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4.3 out of 5 stars
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In the US there is allegedly a new phenomena called "listening parties" akin to book clubs where you invite around friends to enjoy and reflect upon a new album. The prospect of a gaggle of excited but desperately pious American's earnestly sitting in a room saying "let us deconstruct that guitar solo on track 4" would I'm afraid lead me to bolt for the front door or at least start the beginnings of a tunnel through the wooden floorboards. Yet it is understood that none other then Josh Ritter's new album "So run's the world away" is now a key work subject to this intense scrutiny and dissection! In one sense Ritter is an ideal candidate for such an exercise, he has quietly gone about his business writing some very classy songs over the years and his work has echoes of Bob Dylan, Leonard Cohen, Paul Simon and Ryan Adams. On previous albums like the breakthrough "Hello Starling" and the more recent and rockier "The historical conquests" he has shown that being prolific does no mean a dip in quality and this has led to claims that he is one of the great singer songwriters of our generation not least of all amongst his fanatical fan base in the Emerald Isle. Personally despite epic songs like "Snow is Gone", "Wolves" and "Harrisburg" I have always had some doubts, sometimes its all been just a bit too jaunty and nice. I'm glad to say however that its time to eat humble pie and that any doubts are now totally removed by this great new album

The reason for this is that "So run's the world away" has a harder and darker edge. Indeed the influence of Tom Waits figures here, just listen to "Rattling Locks" which could have sat on the "Mule Variations" albeit Ritter would need to drop a few octaves. In another powerful key track "The Lantern", Bruce Springsteen is evoked circa "The Wild Innocent and E Street Shuffle" with a initial "picking" electric guitar background which evolves into a pounding rock anthem. Ritter also dusts down for modern times the old Blind Will McTell murder ballad "Delia" performed of course more latterly by Johnny Cash as the "Folk Bloodbath." It is characterised by that old chanting blues that taps into something deeply American and he populates it with villains beloved of previous murder ballads including Louis Collins and Stagger Lee and it is incredibly well done. The gentle "Southern Pacifica" is effortless and will no doubt become a live staple of his excellent concert performances.

The key highlights pick themselves and they are to be found in a trio of songs compromising "The Curse", "See how man is made" and the albums longest track "Another new world". "The Curse" is a ghostly waltz which Ritter nails so brilliantly it could hang on the wall. It intertwines a eerie story of love and the sea and is punctuated by brilliant trumpet backing. "See how a man is made" is one of his most mature and probably greatest songs to date. It is moving ballad and signals that at his best Ritter has few peers in the song writing stakes but also in terms of sheer singing ability. "Another new world" is a long almost spoken rolling piano ballad which clocks in over 7 minutes but will pay dividends on repeated listens with its intriguing story line of exploration and discovery which must owe a debt to Edgar Allan Poe's poem of love and loss "Annabel Lee".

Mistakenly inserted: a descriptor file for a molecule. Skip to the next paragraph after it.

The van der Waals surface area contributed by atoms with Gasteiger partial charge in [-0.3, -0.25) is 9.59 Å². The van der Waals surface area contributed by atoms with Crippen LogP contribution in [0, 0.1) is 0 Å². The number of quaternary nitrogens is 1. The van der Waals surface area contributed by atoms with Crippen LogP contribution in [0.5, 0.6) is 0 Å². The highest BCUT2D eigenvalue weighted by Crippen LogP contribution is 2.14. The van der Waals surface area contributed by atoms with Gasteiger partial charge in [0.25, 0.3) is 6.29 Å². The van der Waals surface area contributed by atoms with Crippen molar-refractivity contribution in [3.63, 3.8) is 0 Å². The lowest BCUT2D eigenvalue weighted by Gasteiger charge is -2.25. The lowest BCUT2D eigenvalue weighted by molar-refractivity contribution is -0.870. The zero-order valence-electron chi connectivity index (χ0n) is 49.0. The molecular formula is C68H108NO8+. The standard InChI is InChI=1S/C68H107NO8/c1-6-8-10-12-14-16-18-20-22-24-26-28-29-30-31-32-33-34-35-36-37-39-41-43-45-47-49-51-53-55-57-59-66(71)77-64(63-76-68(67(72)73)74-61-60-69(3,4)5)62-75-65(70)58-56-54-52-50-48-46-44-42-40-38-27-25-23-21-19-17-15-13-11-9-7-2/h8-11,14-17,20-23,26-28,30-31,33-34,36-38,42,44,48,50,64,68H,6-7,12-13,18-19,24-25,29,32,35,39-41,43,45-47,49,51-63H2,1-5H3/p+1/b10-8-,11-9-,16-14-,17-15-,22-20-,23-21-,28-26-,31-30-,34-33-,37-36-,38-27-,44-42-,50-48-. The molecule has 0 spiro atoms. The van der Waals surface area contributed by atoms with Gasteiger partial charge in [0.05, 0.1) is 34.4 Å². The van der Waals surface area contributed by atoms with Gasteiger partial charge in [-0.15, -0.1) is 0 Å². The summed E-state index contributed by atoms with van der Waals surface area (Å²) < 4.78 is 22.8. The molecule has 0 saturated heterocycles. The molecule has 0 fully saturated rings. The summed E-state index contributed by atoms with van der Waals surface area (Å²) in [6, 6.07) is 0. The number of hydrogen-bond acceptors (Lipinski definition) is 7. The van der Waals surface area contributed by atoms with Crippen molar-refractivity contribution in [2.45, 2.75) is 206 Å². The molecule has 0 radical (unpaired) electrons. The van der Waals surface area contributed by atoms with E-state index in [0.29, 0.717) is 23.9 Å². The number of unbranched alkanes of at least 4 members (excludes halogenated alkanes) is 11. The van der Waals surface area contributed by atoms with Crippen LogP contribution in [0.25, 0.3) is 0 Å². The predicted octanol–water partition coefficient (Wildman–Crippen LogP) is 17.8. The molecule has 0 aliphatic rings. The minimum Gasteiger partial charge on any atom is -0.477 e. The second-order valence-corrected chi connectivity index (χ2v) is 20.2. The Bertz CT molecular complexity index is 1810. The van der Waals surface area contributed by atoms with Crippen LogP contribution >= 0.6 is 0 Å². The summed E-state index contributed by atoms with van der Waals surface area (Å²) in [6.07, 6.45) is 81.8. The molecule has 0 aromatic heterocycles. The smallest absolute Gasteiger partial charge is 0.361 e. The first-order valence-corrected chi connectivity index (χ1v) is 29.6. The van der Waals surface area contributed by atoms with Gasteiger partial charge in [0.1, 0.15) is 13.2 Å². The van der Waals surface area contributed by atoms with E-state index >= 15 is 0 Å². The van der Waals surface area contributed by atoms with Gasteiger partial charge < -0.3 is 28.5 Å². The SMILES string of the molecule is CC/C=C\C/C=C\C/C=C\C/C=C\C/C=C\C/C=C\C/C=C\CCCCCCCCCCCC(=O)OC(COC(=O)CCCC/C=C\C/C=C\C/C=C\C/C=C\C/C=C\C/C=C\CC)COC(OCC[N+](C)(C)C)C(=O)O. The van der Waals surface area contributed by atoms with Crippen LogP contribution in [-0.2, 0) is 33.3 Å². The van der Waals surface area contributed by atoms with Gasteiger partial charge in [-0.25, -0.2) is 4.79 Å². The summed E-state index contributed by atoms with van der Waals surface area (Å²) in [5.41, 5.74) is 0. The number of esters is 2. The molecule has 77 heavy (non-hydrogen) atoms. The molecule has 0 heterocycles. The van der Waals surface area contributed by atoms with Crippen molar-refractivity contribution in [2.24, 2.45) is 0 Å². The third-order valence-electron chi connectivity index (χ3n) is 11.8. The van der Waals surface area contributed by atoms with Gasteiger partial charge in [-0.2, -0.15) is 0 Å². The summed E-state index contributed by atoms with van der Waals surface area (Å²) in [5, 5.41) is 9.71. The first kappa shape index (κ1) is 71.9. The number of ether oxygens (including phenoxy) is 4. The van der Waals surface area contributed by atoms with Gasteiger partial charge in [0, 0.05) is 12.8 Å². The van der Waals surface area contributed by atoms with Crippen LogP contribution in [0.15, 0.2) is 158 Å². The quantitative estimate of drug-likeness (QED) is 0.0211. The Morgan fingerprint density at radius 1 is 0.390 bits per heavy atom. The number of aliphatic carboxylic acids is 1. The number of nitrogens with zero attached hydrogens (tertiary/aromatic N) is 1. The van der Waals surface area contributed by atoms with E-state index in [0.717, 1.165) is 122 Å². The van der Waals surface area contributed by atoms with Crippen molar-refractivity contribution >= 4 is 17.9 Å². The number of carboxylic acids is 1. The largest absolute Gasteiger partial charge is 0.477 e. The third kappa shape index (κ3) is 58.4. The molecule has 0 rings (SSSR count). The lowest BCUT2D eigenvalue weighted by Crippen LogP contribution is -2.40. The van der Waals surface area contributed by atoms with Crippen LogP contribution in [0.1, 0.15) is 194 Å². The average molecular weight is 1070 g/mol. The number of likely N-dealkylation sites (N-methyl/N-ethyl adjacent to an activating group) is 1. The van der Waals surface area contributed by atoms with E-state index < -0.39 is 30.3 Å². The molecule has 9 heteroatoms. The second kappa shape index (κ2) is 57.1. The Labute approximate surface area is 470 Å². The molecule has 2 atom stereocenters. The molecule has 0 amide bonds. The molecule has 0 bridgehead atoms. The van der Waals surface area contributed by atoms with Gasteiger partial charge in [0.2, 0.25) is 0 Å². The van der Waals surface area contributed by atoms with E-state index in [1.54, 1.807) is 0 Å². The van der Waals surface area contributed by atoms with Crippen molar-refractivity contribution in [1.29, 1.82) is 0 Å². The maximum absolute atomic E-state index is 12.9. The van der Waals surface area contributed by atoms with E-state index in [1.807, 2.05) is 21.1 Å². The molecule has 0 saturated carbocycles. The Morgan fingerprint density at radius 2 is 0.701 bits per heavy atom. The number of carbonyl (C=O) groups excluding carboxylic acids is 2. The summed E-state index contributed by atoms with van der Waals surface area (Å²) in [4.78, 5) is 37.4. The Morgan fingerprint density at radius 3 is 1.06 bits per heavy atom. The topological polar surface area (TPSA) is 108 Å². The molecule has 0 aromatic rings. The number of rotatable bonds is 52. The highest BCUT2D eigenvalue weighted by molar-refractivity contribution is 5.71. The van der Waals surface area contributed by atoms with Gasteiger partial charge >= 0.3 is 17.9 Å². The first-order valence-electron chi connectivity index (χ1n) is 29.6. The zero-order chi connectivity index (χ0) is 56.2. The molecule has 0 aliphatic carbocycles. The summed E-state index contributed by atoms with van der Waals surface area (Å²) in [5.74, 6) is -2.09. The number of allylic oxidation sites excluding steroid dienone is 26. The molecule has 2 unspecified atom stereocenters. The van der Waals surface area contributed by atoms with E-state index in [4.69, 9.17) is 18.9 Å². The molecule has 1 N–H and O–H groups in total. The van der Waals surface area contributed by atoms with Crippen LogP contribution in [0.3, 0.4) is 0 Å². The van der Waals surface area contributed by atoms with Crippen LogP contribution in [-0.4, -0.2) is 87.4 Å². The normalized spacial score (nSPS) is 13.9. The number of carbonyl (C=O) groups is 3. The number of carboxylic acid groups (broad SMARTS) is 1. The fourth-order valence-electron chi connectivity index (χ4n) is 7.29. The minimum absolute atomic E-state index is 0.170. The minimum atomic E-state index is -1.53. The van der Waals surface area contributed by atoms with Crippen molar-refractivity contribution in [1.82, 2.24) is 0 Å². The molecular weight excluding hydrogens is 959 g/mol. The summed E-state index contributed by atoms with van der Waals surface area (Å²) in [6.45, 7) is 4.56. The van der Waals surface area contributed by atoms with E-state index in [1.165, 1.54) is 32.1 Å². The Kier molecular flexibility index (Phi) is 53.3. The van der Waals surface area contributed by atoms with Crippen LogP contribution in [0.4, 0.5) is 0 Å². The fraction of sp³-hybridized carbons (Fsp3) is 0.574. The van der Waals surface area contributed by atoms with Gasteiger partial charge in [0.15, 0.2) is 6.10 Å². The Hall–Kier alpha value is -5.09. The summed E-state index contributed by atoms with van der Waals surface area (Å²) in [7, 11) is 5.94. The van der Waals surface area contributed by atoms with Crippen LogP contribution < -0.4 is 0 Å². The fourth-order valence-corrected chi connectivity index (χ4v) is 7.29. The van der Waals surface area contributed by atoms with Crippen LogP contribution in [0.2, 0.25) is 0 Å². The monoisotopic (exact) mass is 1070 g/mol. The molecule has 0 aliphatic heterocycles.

Missteps, well there is "The Lark" which is perhaps a bit to close to Graceland's era Paul Simon for comfort (although if its good enough for Vampire Weekend....?). Similarly judgement will be reserved on the pounding "Remnants" while the very short opener "Curtains" is neither fish nor fowl. That said "Long Shadows" is very pop orientated and genuinely lovely closer. Josh Ritter has perhaps been too much of a well kept secret in the UK, let us sincerely hope that the world doesn't run away from this album and stays present to make it the success it deserves.
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on 28 January 2013
As highlighted in my review of Bringing in the Darlings, the reason for a lot of the darkness in this album stems from his relationship with his wife at the time. Not all of it refers to his personal life, but I know from speaking to Josh after a gig in the Belfast museum, that his marriage breakdown meant the this was a more difficult recording and coloured some of the album tone.

Personally I prefer the previous two albums, but still think that this shows an amazing jump in maturity of verse from Josh. He has always been adept at spinning different meanings from his word play and has a rye sense of humour,but here is a more haunting "American Gothic" tone with major hints of Poe and Samuel Clements, as reflected by direct reference in the songs.

In person he is a warm outgoing human being with a sincere air about him and I encourage you to listen to his lyrics repeatedly to hear those hints of how all was not well with him at that time.

The new album is a blatant biography of his eventual marriage breakdown and this he personally states on his official web page.

Call this the precursor.

A very personal album that is not always easy listening, but never below very good!,
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on 5 June 2011
For some reason I'm generally not a fan of male guitar playing singer songwriter genre. However I'd heard good things about Josh Ritter so when someone asked if I wanted to borrow this album I accepted.

The first track is the intriguing instrumental "Curtains". However after that the songs become what I hesitate to call familiar singer songwriter fare.

That's not to say there aren't good songs. "Southern Pacific" is excellent and "Folk Bloodbath" is clever and funny. "Another New World" comes from a great idea but drags on a bit too long.